Aramco execs hit the road to get investor backing for upcoming IPO: Executives from Saudi Aramco are on a roadshow in the US to drum up investor interest as the oil giant gears up for its IPO, according to the Financial Times. Expectations are generally running low, as institutional investors voice concerns over state interference in Aramco’s corporate strategy, with the company itself having a limited (if any) role in its production policy, reserves management, and OPEC relations. The valuation also continues to be a sticking point, with some investors arguing the company is worth USD 1.2 tn, far below MbS’ lofty USD 2 tn valuation.
US stocks hit record high: The S&P 500 rose to a record high yesterday on strong earnings and increasing confidence over a US-China trade agreement, CNBC says. The index closed 0.6% in the green, hitting a record 3,027. Third-quarter earnings have so far surpassed analysts’ expectations: 78% of the 206 S&P 500 companies that have so far reported have beaten forecasts.
The same can’t be said for HSBC: HSBC’s interim CEO, Noel Quinn, is shaking up parts of the bank in efforts to “remodel” the business after quarterly profits fell 24% in the third quarter, according to the Financial Times.
Recession fears overblown, CEOs suggest: CEOs have talked a lot of about strong consumption growth and little about the possibility of a recession during their company conference calls, according to CNBC. “These comments indicate it’s unlikely a recession will become a self-fulfilling prophecy,” said Sam Stovall, chief equity strategist at CFRA, adding that there has been a narrative shift from “recession” to “slower but stable growth.”
The counterpoint: Hiring by US companies has hit seven-year lows, according to a survey released yesterday, the Associated Press reports. Only a fifth of economists polled by the National Association for Business Economics said their companies had hired new workers over the past three months, down from a third in the last survey in July. “The US economy appears to be slowing, and respondents expect still slower growth over the next 12 months,” said Constance Hunter, NABE president and chief economist at the accounting firm KPMG.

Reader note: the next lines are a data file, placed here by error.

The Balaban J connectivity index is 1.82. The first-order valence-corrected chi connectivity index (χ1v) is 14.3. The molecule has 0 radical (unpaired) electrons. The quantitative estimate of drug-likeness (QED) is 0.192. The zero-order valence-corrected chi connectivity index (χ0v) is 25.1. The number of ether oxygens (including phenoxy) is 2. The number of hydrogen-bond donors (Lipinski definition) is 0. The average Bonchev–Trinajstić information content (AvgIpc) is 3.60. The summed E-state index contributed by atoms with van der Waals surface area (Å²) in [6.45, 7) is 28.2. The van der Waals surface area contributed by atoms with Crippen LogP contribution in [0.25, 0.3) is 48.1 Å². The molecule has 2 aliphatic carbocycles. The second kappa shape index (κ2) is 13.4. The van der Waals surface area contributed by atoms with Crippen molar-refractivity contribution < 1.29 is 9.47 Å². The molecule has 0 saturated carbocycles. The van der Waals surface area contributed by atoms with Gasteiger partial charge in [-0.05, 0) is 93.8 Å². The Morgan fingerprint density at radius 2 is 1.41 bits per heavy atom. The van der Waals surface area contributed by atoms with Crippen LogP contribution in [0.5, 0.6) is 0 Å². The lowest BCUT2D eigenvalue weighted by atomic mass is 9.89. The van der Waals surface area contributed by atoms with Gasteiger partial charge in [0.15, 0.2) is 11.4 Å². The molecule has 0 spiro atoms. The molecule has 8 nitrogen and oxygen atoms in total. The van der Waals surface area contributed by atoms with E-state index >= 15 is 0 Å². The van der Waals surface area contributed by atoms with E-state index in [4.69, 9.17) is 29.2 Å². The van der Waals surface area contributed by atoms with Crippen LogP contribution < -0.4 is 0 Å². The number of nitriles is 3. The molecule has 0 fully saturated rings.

Emerging markets need greater say in digital currency regs, says China official: EM governments should be given more of a say by global regulators on how digital currencies — such as Facebook’s Libra — are controlled, an official from China’s forex regulator has said, according to Reuters. Digital currencies pose foreign exchange risks and increase illegal cross-border flows, the official said, adding that the problems are particularly pronounced for emerging markets applying capital controls.
Lebanon faces economic disaster if no political solution is reached -central bank governor: Lebanon faces economic disaster in “days” if the government doesn’t find a solution to the ongoing political crisis, central bank Governor Riad Salamé tells CNN (watch, runtime: 9:51). “It’s a matter of days because the cost is heavy on the country but more important we’re losing every day confidence, more and more confidence. And finance and economy is all about confidence,” he said. Banks, schools and many businesses have been closed for more than a week amid large demonstrations against government economic mismanagement.
Economic reforms not enough -IMF: The IMF said yesterday that a package of emergency economic reforms unveiled last week by the government is “a step that is welcomed” but that more must be done to get the economy in shape, Bloomberg reports.
Trump wants to seize Syria’s oil fields: President Donald Trump suggested on Sunday that he will invite ExxonMobil or another US oil company to tap Syrian oil fields currently under the control of the US military. “What I intend to do, perhaps, is make [an agreement] with an ExxonMobil or one of our great companies to go in there and do it properly … and spread out the wealth,” he said, hinting that the resources would be split between the US and the Kurds.
There are two potential problems with this plan though: Breaking international law may not make for good optics heading into election season, and as Axios notes, oil companies probably won’t be rushing into a warzone any time soon. Reuters has more.